Now believing he was responsible for passing it to her, he went over in his mind all of the people and places he’d visited in the days before: the church meeting he attended, his visit to see his granddaughter and great-grandchild, and his evening spent with neighbors.

In all, he estimated he had come in close contact with over 30 people.

He still didn’t take a COVID test, 

The modern world challenges old-school ways

The modern world challenges old-school ways

When it comes to everyday tasks, I’m caught between the modern world and my old-school ways.

The term “old-school” refers to a style, method or device that’s no longer used or done because it has been replaced by something that’s more modern. Think of combing through that huge paper phone book that’s been replaced by a one-second internet search.

I recently saw a Facebook post that asked which old-school items are still in your home. Listed were paper calendars, greeting cards, recipe cards and metal filing drawers, just to name a few.

It gave me pause because I thought to myself, what’s wrong with a paper calendar or filing drawers? Being a couple of organization freaks, my husband and I both have paper wall calendars so we can visualize our day, week or month, and our metal file drawers hold our financial statements, medical reports and receipts.

I can’t image having neither of these items, and I wonder how soon it will be before I can no longer order my At-A-Glance Monthly Planner or find a replacement for my two-drawer file cabinet when I need one.

Community presentations can spark important conversations

Community presentations can spark important conversations

One of my favorite parts of my job is public speaking. I know that stirs up anxiety and fear in some people, but for me it’s invigorating.

Groups are beginning to meet in person again, and I’m enjoying making the rounds to the Senior Summit; Rotary, Kiwanis, Delta Cappa Gamma and Brandeis groups; places of faith; and women’s and men’s clubs.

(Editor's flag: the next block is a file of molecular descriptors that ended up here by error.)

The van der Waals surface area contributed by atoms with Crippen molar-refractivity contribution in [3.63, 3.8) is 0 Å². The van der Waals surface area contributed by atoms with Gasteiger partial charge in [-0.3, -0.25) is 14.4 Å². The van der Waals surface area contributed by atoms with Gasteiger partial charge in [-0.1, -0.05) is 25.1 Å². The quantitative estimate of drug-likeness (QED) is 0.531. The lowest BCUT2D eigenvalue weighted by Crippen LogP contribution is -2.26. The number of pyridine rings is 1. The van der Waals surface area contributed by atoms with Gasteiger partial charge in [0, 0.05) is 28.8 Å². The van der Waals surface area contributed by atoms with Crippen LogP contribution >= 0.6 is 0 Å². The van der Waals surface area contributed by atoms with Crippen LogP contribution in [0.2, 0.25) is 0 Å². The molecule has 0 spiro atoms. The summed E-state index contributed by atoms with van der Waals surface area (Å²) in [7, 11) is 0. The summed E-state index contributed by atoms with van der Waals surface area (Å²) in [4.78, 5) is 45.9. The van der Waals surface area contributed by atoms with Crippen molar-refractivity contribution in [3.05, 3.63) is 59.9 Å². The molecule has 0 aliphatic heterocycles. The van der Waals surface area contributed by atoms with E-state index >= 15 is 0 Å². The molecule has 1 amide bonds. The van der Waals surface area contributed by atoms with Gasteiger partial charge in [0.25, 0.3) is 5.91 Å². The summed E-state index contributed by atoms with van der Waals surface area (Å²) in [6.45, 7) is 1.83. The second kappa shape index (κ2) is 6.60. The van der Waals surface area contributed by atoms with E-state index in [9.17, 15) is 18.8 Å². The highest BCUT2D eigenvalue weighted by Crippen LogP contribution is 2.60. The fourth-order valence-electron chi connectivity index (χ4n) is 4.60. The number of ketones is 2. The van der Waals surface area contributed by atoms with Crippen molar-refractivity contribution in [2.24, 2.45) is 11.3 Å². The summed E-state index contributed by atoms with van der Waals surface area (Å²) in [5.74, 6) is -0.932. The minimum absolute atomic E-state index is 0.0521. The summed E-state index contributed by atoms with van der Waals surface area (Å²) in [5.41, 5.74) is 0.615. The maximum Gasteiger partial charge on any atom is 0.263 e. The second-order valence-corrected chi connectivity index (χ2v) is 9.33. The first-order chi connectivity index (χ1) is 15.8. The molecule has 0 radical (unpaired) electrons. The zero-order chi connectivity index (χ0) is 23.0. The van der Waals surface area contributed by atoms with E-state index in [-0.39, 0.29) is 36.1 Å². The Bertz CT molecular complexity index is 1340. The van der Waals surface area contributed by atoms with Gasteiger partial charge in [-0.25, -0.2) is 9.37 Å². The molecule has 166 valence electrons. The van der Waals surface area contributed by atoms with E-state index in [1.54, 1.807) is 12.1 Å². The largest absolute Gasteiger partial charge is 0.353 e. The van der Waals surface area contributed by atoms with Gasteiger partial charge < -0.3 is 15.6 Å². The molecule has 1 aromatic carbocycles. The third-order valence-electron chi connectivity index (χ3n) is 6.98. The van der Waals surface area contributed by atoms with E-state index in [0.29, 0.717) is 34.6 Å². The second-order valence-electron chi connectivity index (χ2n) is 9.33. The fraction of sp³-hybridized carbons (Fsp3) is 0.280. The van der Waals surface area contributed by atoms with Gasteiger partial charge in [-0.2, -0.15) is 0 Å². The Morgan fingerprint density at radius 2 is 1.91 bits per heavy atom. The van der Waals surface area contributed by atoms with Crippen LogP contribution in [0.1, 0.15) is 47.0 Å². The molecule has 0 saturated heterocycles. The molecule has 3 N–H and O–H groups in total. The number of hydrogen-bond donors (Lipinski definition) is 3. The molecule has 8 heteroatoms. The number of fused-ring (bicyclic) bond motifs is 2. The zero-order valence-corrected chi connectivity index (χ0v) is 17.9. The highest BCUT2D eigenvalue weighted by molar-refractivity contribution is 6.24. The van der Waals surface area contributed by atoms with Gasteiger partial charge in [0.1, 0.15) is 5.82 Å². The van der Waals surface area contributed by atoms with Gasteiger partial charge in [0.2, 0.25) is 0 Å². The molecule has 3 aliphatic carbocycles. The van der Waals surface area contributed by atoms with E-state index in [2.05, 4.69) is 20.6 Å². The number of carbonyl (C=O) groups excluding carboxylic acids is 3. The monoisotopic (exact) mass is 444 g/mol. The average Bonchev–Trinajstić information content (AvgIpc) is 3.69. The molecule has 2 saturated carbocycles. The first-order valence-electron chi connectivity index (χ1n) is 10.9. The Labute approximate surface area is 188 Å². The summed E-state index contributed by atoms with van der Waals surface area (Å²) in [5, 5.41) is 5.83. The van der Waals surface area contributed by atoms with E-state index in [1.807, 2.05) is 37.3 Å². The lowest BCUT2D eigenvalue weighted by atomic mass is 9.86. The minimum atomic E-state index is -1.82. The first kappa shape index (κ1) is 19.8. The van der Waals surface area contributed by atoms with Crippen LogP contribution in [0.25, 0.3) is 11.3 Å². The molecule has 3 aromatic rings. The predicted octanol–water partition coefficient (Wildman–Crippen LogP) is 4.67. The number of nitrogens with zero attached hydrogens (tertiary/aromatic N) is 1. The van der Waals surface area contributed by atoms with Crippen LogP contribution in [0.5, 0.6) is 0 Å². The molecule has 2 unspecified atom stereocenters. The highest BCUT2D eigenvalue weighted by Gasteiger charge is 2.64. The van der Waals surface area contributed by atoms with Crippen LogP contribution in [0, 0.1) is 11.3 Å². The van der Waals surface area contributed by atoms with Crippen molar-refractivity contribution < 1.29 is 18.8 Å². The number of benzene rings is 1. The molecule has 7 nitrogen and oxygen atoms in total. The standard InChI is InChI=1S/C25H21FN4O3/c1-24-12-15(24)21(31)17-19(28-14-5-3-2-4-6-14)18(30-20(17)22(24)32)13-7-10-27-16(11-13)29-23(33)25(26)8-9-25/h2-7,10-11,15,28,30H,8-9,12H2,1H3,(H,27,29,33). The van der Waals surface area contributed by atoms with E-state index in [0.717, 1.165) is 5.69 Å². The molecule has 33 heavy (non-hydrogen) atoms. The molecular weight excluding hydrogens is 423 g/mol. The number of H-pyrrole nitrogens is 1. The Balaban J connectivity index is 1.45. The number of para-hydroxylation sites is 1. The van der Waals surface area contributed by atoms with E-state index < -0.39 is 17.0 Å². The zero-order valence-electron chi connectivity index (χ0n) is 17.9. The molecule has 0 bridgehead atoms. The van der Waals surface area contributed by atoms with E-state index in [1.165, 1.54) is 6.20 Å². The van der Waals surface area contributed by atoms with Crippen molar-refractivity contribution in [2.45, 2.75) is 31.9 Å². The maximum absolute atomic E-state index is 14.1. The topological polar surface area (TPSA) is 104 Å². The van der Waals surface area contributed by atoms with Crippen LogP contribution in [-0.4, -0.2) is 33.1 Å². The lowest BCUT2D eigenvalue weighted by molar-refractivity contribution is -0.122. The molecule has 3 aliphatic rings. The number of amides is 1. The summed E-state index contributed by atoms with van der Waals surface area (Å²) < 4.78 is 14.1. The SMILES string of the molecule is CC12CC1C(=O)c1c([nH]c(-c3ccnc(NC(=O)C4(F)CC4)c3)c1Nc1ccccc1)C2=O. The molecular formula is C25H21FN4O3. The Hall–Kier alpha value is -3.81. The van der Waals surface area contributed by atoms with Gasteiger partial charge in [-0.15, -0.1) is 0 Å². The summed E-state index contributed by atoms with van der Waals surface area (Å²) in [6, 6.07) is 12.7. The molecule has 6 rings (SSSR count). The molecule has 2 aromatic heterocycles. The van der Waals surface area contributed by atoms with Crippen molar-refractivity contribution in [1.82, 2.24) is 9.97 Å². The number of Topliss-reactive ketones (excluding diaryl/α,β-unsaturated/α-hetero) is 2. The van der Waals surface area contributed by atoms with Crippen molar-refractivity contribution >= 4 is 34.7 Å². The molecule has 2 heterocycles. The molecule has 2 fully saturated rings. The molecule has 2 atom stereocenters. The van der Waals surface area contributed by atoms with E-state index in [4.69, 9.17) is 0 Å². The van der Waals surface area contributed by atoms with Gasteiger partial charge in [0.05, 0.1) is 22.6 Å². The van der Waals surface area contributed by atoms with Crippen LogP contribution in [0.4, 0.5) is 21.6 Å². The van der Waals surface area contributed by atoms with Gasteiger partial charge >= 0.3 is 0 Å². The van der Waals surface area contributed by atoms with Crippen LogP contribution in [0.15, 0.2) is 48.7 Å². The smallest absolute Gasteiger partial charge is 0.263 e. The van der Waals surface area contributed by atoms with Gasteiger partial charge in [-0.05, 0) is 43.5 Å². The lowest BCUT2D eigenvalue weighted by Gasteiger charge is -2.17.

These groups meet to socially connect, and they often invite speakers to share their knowledge and experience.

As I prepare for a presentation, I enjoy gathering facts, weaving in stories I think might help to make a point and designing a visual presentation to make it all pop. My goal with my audience is to make a connection and encourage them to think and feel.

And the goal for myself is to listen.

As prices rise, concern grows for senior renters

As prices rise, concern grows for senior renters

Marta (not her real name) called Senior Concerns as a last resort.

The mobile home she and her husband had been renting for the past 30 years was being sold. The owner had died, and the owner’s adult children wanted to sell.

The rent the couple had been paying had been below market rate for many years, allowing them to use their only income, Social Security checks, to pay the rent and buy groceries and prescriptions, with almost nothing left over for savings each month.

After receiving notice that the trailer was being sold, Marta tried to find affordable housing. But nothing in their price range existed, and there was a years-long waiting list for subsidized senior housing in any nearby community.

With no children or relatives to lean on, Marta had no choice but to stay put until she could figure out what to do.

Then the eviction notice came. They had 60 days to vacate the property—and nowhere to go.

Nature’s gift can bring serenity if we just take time to look

Nature’s gift can bring serenity if we just take time to look

A few weeks ago, I attended a work conference with my husband. I was the trailing spouse, which meant I could relax and enjoy myself while he attended CPA classes.

A free vacation sounded good to me, especially after these past 24 months.

Yet little did I know just how restorative this trip would be. And I owe it all to the ocean.

The hotel television included a channel where one could just watch the waves come in and out at a nearby rocky beach on the property. After tuning in the evening before, I set out my first morning to find this cove and see if it really was as captivating as it appeared on TV.

The air was chilly. I put on my sweatsuit, laced up my sneakers and pointed myself in the direction of the ocean. It didn’t take me long to find the trail to the cove.